I decided to break this blog post down into three parts, as it had become way too long during all those endless nights of writing. The general theme is that in the near future we will see more companies starting Enterprise 2.0 projects to increase productivity, reduce cost, improve client relations. While we have seen some early success stories, companies will need to think hard about ways to attract second-wave adopters.
The post is divided as follows:
While everyone is talking about social tools and services in the consumer market, things have been comparatively quiet in the enterprise market. Yes, there are very noteworthy case studies out there (Sun, Wachovia, TransUnion, and also some of our clients), but the number of initiatives and scale can’t stand up to the things happening in the consumer market.
The crux of the matter is that different dynamics are at play in the enterprise impeding more often than not the commission of even small-scale social software projects:
- IT departments
- There is an obvious disconnect between IT and LOB; rigid, long-term IT strategies; concerns about security and compliance
- IT investments
- Millions of dollars have been spent on heavy enterprise systems that promised much but delivered little. Admitting failure is difficult, especially if people that commissioned the systems are still with the company.
- KM 1.0 stigma
- The promise that knowledge could be captured and stored was proven wrong but cost businesses millions of dollars. Anything coming along now promising better ‘knowledge-sharing’ raises immediate suspicion.
- Organizational hierarchy
- Gatekeepers seeing their position weakened.
- Corporate culture
- Fear of losing control.
- The focus on quantitative ROI, even though investment is relatively low compared to traditional enterprise systems and ROI figures for DMS, CMS, CRM systems were usually based on a coin flip rather than real figures.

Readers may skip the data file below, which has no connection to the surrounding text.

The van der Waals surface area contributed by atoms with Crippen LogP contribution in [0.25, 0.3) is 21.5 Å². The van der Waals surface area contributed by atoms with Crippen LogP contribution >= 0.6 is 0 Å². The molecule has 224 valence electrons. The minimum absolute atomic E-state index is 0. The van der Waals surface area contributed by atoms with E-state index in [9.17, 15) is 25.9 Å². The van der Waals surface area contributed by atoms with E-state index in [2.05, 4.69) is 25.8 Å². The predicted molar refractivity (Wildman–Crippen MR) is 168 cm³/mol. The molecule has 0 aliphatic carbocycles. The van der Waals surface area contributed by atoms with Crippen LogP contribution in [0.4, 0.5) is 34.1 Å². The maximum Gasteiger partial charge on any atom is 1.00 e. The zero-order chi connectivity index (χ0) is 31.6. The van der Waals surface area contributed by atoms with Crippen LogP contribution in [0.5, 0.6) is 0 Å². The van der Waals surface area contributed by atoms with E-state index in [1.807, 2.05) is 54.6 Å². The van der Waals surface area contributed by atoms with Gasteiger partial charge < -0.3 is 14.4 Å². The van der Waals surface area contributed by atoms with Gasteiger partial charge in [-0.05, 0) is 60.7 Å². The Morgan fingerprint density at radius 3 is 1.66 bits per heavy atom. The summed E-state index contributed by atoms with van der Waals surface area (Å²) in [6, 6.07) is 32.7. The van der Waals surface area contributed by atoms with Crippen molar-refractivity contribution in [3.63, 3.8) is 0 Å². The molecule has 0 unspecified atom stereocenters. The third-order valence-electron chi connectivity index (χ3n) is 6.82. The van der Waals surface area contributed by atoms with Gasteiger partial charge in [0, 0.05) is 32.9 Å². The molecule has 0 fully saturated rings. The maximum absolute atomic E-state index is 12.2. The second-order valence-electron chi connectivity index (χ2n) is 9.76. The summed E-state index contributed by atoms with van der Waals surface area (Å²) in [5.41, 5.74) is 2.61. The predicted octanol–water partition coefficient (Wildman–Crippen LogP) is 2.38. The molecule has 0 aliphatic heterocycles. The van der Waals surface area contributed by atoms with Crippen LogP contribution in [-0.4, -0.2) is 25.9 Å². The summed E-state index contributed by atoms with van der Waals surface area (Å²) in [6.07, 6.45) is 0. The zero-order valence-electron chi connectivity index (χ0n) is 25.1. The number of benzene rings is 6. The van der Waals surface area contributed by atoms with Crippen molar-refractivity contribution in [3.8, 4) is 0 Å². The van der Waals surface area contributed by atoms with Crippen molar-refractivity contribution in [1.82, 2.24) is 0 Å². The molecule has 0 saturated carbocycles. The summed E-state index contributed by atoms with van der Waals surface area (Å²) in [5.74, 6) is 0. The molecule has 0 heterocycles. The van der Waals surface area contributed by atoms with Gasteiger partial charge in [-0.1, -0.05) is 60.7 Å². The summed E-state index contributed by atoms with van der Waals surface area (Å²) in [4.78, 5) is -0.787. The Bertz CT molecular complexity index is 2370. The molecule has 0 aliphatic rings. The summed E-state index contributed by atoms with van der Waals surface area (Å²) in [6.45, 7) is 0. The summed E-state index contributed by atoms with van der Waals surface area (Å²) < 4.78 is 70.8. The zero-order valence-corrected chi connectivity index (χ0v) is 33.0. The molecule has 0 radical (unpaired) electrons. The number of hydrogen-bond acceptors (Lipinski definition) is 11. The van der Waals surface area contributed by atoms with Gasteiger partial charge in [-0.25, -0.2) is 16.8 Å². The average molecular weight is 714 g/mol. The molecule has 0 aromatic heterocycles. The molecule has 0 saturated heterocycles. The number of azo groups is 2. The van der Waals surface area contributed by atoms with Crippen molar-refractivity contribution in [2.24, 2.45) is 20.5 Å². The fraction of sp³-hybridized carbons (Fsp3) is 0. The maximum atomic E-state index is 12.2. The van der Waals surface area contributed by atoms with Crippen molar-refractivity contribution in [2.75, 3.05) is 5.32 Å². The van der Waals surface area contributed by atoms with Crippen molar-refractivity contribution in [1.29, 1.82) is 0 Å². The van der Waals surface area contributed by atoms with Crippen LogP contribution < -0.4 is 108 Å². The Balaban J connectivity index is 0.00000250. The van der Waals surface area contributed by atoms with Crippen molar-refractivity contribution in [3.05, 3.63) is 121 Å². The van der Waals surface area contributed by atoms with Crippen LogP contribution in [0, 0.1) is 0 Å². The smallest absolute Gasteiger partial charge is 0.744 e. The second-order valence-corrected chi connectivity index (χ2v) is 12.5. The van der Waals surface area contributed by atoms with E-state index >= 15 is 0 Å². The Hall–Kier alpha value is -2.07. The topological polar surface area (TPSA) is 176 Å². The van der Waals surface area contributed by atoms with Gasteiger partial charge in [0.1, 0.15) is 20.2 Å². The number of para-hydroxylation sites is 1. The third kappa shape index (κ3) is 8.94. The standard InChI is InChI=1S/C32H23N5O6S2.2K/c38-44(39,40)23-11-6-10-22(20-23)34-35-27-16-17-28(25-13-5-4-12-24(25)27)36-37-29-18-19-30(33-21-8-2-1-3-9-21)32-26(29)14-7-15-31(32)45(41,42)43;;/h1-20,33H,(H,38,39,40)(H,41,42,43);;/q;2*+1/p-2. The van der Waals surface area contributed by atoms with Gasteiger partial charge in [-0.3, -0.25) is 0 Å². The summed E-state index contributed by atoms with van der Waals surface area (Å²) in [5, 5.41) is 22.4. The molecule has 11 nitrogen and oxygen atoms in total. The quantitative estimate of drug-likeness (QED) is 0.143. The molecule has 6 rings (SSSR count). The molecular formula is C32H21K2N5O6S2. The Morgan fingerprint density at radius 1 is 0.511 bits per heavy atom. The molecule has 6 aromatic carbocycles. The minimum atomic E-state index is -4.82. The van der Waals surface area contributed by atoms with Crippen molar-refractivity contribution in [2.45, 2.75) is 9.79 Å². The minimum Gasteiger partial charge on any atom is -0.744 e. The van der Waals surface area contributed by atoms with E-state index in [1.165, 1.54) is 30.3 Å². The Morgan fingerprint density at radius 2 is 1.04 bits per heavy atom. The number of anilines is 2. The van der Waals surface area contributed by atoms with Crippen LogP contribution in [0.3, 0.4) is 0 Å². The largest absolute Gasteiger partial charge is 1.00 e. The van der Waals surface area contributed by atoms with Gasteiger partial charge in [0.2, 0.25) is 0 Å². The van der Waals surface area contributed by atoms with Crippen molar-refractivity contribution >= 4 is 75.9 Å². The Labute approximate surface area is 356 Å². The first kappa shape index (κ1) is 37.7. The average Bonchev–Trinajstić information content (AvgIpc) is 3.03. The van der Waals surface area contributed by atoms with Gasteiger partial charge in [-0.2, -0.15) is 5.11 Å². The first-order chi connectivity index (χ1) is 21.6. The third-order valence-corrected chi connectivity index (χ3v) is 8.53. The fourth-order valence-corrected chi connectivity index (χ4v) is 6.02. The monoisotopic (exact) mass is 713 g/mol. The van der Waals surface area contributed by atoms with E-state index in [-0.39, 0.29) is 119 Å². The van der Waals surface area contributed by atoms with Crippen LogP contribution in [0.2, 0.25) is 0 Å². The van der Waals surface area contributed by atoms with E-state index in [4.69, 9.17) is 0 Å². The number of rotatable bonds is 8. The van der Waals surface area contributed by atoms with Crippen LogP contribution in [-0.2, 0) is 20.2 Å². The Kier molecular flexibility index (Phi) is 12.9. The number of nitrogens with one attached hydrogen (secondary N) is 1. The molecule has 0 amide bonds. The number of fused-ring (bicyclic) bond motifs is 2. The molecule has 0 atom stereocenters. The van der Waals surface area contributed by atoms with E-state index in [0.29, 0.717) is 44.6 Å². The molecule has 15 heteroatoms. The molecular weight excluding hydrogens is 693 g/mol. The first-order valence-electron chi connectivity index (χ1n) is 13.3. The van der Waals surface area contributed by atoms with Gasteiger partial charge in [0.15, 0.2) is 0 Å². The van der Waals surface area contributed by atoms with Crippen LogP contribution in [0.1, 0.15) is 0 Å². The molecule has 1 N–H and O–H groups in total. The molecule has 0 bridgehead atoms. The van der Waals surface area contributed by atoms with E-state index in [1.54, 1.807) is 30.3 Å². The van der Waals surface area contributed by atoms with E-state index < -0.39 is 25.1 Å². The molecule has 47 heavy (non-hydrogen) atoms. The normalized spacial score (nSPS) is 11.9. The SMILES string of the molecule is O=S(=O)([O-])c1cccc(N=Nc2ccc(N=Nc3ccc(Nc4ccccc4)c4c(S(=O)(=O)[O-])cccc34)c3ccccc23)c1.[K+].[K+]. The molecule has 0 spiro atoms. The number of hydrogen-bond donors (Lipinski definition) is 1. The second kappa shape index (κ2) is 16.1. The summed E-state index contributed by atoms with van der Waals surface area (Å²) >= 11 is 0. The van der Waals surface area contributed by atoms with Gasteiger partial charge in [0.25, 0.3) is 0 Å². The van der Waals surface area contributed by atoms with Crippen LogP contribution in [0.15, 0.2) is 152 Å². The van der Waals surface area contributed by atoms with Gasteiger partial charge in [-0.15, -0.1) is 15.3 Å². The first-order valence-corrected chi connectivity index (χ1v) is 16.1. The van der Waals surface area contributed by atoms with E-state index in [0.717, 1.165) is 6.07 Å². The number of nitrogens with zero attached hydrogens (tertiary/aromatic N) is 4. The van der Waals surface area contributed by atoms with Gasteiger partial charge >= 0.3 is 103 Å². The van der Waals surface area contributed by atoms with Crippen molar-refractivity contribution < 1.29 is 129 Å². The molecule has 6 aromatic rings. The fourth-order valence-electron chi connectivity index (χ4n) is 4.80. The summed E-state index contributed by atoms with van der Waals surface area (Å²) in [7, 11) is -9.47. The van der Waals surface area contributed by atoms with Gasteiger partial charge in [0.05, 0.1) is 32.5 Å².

However, with the current economic climate, change is not optional anymore. Organizations need to address inefficiencies caused by outdated management ideas and inadequate technology to increase productivity, save costs and offer better service to existing and prospect clients. This is one of the reasons why I expect to see more and more social software projects starting over the next months. At that point we will talk more about the HOW and less about WHAT and WHY of social tools. But even if companies start exploring business social tools the question remains: Will people come if you build it? And more importantly, will they stay?
User adoption is especially critical in E20 projects, because the tools become more valuable the more people actually use them. Therefore, user adoption must not be an afterthought but carefully thought of for from the start.
Here are some of the most common barriers to user adoption:
- Insufficient training
- Even though the training effort is relatively small compared to heavy and complex enterprise systems, handholding during the rollout is very important.
- Culture can be subdivided into personal and corporate culture, but both influence each other. People fearing disadvantages from the introduction of new tools will do everything to sabotage or avoid their usage.
- Generation gap
- Baby boomers, Gen X and Y and Millennials adopt technology in different ways and interpret the world according to their own values and beliefs.
- Applications not part of users’ workflow
- Technology exists to help people to create value and do things more efficiently and effectively. If the technology does not support those processes, users will be reluctant to use it.
- Time effort > personal value
- People are pressured by deadlines, objectives and managers. If the tools do not help them to alleviate some of the pressure, they will stick to their current tools and processes ignoring their inefficiencies.
- Complex applications
- Uptake will be low if applications require a lot of effort to learn and subsequently to use due to unnecessary complexity and lack of usability.
In the following post we will have a closer look at each barrier.